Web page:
CWS Condemns President’s Pardon of Disgraced Former Ariz. Sheriff Joe Arpaio

August 26, 2017

CWS urges White House to end its hateful agenda

Washington, D.C. – Last Friday, President Trump pardoned former Maricopa County Sheriff Joe Arpaio, after he was convicted of criminal contempt for violating a court order to prohibit him from racial profiling. Arpaio’s track record of  divisive, hateful, and  racially-motivated policies discriminated against immigrants and people of color. A pardon for Arpaio is a pardon of those policies. As the President’s first major action since the white nationalist rally in Charlottesville and amidst reports that he may terminate DACA, the message is clear: this administration has no interest in building bridges and will continue to advance its broader agenda to divide, not unite.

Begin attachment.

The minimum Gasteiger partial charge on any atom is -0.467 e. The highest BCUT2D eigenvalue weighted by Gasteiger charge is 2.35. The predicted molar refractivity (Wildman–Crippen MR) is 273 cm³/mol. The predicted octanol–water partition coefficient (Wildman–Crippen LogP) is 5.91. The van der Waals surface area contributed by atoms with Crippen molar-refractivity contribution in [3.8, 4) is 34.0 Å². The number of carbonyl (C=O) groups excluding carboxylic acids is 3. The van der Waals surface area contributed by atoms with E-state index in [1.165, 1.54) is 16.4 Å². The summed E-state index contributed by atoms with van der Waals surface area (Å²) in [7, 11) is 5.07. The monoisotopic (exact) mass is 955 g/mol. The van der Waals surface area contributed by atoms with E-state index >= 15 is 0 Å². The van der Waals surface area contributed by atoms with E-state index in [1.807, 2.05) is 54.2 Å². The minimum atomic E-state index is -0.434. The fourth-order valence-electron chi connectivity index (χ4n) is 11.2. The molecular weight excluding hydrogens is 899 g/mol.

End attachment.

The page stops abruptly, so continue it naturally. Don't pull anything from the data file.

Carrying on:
“To pardon former Sheriff Arpaio for violating a court order against racial profiling is to absolve him of years of terrorizing immigrants and people of color in Arizona,” said the Rev. John L. McCullough, CWS President and CEO. “Race-based policing and forcing local police to abandon community safety in the name of targeting immigrants reverses years of intentional, community-based policing efforts that are vital to public safety. Faith communities across traditions have demonstrated an unwavering commitment to our immigrant neighbors, and CWS continues to work toward racial equity and inclusive policies that uphold the dignity of all people.”

Local police departments know that when all individuals can report dangerous situations and seek protection from violence without the fear of being deported and separated from their families, safety increases for everyone. CWS urges cities to strengthen policies that foster community trust with police and protect all members of our communities.

Since 1946, Church World Service has supported refugees, immigrants and other displaced individuals, in addition to providing sustainable relief and development solutions to communities that wrestle with hunger and poverty. To learn more, please visit